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Polyurethane credentials

uCU33sjPxL | Posted in Green Products and Materials on

In looking at polyurethane and its many variances, can the product considered in any way to be acceptable as a green product?

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  1. user-869687 | | #1

    You could argue that polyurethane products contribute to the performance of a "green" building, but always with regrets that the material itself is petroleum derived, toxic in various ways, not biodegradable, combustible and hazardous when burned. It is a banned substance within the Living Building Challenge (on the "materials red list"). Still it can be hard to entirely avoid in the process of building a well insulated and airtight structure.

  2. uCU33sjPxL | | #2

    The product has been promoted to me as being inert once manufactured. the supplier is acknowledgeing that it is petroleum based and during manufacture includes some toxic substances. Apparently it is slao able to be treated like a "cake mix" in that it can be beldned to exhibit various qualities. His assertion in regard to flamability is that his product can therefore be mixed to char rather than burn. essentially being self extinguishing. Yout thoughts?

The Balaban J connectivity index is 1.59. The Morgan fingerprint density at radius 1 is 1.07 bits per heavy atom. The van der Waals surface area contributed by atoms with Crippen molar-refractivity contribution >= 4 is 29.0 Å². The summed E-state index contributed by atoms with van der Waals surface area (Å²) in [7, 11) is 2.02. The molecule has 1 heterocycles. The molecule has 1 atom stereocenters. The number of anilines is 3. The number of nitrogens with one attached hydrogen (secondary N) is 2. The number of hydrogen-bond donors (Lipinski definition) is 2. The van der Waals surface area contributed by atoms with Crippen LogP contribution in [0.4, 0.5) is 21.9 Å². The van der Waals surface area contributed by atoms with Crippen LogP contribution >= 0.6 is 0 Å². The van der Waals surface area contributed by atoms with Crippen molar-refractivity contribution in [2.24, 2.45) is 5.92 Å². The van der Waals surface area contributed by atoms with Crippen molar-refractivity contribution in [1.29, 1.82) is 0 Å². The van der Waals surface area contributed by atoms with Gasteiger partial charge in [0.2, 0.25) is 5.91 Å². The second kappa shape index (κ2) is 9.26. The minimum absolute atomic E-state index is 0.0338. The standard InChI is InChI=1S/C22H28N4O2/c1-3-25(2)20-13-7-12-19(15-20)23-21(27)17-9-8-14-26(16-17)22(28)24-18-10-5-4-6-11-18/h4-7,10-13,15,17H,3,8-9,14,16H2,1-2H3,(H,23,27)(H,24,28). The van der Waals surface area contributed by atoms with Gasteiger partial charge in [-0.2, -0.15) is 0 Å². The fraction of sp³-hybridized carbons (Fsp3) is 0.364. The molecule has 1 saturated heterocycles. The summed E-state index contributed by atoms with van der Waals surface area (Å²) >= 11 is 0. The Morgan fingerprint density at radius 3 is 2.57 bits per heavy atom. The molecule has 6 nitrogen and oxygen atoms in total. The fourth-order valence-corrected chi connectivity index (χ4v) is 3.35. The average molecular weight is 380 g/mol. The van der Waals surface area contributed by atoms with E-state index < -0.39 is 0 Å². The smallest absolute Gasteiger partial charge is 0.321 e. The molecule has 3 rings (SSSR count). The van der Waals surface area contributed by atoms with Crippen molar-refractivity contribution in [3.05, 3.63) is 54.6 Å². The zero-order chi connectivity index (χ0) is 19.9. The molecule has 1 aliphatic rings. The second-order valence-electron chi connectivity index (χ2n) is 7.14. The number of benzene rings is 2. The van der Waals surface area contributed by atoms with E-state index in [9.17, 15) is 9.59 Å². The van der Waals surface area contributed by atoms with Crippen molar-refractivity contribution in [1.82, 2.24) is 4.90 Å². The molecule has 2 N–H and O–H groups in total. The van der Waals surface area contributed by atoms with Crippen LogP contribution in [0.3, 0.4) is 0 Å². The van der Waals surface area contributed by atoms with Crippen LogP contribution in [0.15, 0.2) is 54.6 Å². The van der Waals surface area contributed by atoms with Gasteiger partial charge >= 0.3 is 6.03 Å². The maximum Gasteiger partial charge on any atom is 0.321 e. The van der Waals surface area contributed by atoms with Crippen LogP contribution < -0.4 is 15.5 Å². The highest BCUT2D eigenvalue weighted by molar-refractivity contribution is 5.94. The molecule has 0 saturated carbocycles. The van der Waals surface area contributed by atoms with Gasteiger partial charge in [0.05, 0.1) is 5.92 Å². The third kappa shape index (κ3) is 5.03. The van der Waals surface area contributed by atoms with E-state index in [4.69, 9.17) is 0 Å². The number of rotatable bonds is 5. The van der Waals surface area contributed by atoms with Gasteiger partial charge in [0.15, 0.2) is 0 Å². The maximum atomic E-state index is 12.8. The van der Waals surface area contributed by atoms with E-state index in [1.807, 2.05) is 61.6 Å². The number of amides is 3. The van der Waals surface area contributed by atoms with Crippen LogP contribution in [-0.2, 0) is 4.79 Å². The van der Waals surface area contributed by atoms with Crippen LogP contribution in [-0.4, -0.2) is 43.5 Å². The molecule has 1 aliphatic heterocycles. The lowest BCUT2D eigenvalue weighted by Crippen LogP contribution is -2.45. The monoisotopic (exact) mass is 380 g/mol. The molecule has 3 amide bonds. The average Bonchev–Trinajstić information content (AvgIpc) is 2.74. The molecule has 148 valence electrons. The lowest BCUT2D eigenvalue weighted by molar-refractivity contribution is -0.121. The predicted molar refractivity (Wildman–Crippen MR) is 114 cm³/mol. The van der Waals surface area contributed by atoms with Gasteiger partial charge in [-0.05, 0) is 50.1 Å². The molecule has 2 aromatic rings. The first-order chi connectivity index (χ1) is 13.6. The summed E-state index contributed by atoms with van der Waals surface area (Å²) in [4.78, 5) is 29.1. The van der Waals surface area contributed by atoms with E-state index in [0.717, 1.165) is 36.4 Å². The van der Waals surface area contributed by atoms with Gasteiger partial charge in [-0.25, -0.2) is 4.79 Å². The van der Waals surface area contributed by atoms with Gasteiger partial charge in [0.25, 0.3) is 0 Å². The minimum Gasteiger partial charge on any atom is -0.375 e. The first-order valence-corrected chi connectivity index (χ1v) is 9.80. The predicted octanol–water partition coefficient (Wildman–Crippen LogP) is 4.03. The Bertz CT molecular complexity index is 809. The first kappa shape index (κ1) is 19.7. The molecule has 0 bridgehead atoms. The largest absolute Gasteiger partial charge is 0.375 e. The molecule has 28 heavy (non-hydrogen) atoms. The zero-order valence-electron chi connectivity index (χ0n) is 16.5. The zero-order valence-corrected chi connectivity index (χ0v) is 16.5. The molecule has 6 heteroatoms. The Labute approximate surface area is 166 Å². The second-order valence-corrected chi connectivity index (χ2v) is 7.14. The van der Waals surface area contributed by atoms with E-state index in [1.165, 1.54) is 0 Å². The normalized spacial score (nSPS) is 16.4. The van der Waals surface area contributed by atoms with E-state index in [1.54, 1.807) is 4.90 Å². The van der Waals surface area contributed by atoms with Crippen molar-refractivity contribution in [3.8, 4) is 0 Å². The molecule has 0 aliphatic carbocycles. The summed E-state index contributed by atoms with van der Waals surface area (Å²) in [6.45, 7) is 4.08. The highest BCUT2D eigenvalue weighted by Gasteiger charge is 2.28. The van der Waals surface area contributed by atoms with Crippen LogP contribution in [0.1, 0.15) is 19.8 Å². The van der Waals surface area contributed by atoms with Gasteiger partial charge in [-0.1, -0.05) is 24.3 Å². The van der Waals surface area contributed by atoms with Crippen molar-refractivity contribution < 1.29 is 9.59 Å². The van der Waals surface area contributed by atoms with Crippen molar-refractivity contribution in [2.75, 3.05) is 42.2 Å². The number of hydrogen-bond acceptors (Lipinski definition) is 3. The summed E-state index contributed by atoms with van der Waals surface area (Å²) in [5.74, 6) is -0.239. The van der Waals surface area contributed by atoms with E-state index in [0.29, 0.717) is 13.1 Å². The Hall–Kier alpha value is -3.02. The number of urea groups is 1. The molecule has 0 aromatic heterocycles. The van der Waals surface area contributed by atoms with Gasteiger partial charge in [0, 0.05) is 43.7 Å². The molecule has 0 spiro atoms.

3. user-869687 | | #3

    What product are you talking about here? Presumably this is a component in a wall or roof assembly. There are many ways to build a wall or a roof, and with varying degrees of toxicity, risk, durability, thermal performance, cost, etc. It would be helpful if you start by describing what you are hoping to accomplish.

  4. uCU33sjPxL | | #4

    Product is to form part of the ceiling insulation layer in my building.

  5. GBA Editor
    Martin Holladay | | #5

    Tony,
    You're going to hear a lot of opinions on this issue, many from builders who proclaim that the greenest building should be made out of straw, sticks, and mud. (In fact it's quite possible to build a home out of such materials.)